It is curious how the wind always settles as the sun completes its journey across the sky and nestles itself to bed in the west. It is as if she is intrigued by the departure and pauses to admire the beacon that shone with such intensity throughout the day. Like the setting sun, you will only command the wind’s respect after your have inspired greatness and suffered much along your journey.
The words of his tutor found their way once more into Orion’s thoughts. He knew that he could not give up now, not when he had come so far. If there was one thing that the old monk had stressed to Orion during his long hours of training, it was that the wind would not be cowed so easily.
Despite the pain it caused him, Orion forced himself to stand. He would make the journey back to town and find a healer if it killed him in the process. This battle was not over yet.
As if to cheer him on, a stiff breeze rose up behind him and helped to push him down the side of the mountain, away for the cliff face where he had suffered his temporary and slightly humiliating setback. Before long the lights from the town below could be seen in the distance. Orion allowed himself a feeling of mild satisfaction for the first time since gaining consciousness in the snow. His legs were still strong and his heart was set upon its mission. The wind had not seen the last of this adventurer. But first he would have to do something about his arm.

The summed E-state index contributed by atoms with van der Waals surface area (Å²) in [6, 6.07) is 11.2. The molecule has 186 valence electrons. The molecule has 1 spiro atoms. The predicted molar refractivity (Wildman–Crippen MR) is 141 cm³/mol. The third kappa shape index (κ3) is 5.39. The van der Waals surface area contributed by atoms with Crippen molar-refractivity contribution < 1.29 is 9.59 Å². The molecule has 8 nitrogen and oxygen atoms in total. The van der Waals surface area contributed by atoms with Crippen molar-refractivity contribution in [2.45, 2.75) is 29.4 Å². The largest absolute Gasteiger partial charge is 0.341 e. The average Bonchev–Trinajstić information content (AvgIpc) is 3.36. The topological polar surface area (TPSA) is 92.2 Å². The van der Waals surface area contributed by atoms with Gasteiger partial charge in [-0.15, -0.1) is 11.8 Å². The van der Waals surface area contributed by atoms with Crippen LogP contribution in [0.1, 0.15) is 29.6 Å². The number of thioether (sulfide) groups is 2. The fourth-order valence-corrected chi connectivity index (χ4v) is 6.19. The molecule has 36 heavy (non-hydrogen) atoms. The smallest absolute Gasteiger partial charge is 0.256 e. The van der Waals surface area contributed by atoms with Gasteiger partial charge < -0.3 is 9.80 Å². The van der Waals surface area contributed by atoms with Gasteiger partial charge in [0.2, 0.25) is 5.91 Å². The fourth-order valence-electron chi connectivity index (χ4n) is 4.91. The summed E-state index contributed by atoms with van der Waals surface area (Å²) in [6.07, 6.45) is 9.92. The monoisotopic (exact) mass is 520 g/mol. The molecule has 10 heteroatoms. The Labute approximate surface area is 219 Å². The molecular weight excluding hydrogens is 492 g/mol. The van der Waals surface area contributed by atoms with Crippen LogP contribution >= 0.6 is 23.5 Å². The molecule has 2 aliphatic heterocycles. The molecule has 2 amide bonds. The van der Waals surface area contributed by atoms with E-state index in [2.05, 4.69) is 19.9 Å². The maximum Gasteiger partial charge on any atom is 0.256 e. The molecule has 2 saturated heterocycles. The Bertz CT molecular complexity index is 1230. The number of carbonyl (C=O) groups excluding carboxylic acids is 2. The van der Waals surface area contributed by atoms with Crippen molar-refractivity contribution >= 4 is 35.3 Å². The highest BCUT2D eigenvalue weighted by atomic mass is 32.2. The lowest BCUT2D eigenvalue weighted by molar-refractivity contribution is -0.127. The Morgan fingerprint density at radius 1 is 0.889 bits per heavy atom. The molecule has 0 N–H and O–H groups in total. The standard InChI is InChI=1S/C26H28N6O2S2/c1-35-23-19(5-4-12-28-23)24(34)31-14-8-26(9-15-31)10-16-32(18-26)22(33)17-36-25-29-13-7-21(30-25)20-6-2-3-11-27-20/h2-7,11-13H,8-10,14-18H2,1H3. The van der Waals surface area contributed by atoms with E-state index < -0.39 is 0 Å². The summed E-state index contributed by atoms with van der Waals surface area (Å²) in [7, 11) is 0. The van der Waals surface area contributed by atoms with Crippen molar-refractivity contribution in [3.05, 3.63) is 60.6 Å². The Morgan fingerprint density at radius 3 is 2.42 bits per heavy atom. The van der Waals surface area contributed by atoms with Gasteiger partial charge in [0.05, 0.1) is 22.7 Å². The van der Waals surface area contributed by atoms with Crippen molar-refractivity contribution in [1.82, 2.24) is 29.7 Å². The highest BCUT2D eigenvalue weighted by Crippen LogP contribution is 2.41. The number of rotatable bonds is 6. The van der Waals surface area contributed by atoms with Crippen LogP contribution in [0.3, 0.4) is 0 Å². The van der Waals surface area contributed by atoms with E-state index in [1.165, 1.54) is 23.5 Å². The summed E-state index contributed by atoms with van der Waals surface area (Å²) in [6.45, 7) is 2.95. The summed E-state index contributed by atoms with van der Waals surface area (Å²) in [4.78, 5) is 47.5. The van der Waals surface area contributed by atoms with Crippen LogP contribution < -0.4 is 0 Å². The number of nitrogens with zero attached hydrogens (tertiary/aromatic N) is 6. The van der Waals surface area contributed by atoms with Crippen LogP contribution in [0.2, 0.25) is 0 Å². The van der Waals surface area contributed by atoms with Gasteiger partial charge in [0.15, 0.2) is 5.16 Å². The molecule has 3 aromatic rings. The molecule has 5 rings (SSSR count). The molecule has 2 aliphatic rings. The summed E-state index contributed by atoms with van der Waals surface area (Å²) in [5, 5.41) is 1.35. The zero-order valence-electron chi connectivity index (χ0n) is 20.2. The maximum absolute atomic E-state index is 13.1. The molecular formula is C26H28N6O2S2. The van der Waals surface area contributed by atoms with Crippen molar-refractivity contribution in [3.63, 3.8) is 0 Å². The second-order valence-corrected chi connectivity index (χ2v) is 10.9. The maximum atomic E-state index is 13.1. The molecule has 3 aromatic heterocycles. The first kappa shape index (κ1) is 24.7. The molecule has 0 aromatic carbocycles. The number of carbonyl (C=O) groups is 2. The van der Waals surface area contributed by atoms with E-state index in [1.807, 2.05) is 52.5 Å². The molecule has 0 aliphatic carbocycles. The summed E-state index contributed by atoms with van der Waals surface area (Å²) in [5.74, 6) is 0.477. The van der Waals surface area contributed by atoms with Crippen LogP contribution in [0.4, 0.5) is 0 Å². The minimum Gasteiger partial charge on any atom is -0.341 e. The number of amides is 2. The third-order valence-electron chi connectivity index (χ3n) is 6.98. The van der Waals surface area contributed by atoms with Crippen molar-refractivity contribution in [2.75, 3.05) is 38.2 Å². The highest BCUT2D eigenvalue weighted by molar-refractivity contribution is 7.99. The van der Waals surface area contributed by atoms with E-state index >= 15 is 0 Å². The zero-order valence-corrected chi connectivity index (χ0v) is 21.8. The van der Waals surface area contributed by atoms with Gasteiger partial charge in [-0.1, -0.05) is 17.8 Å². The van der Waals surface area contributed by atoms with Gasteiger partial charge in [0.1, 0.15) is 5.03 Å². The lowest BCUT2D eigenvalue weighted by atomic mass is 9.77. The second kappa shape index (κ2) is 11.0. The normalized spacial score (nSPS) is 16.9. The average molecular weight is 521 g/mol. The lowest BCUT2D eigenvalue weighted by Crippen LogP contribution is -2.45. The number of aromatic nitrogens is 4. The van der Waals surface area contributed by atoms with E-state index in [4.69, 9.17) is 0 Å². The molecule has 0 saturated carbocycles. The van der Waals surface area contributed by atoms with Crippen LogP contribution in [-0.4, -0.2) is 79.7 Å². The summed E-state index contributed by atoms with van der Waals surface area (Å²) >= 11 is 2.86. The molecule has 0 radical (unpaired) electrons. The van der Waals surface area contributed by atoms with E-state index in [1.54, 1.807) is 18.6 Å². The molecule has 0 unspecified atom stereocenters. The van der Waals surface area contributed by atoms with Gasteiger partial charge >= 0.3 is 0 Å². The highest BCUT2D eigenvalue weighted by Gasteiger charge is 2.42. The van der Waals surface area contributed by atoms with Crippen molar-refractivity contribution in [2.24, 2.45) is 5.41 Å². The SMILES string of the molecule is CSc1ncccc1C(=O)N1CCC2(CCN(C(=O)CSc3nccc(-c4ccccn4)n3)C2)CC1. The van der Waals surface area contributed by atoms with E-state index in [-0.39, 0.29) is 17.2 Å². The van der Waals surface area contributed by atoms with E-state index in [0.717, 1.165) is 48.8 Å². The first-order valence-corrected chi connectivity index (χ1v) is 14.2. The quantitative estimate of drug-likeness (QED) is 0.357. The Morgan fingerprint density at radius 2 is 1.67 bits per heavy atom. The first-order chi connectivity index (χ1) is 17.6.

When he finally arrived in the small hamlet at the bottom of the mountain the only establishment still open to him was the local tavern. The Blooming Heather was nearly empty at this late hour, but the fireplace had a few logs on it still and the bartender was still pouring, so Orion was pleased enough.
“Are there any rooms left?”
“Aye, there’s one. Two coppers for the room and another for breakfast,” the barkeep answered hesitantly. The old man looked skeptically at him and Orion could tell that his face was not a pretty sight.
“How much for a pint?”
The bartender did not so much answer as grunt and point to the crudely painted signboard on the wall with the prices marked out plainly. Orion ordered a heavy brown ale he had always favored when visiting the northern mountains and settled at a table near the fireplace. His joints were aching, not only from the fall, but from the cold walk as well. The warmth of the fire was refreshing, yet it was the ale that provided the real comfort, helping to numb the throbbing pain in his broken arm.
After three or four more pints, Orion tossed the bartender a handful of copper pieces and staggered up the stairs to the single bed that awaited him. He would have to find the healer in the morning, but for now what he needed was a warm place to rest his battered shell.
Please take the time to comment on this piece if you enjoyed it. I am hoping to submit this short story to be included in an online Magazine and would like to use this blog to receive feedback on the style and substance of the narrative. Any constructive criticisms or editing comments will be appreciated and considered. Thanks in advance for your help with this!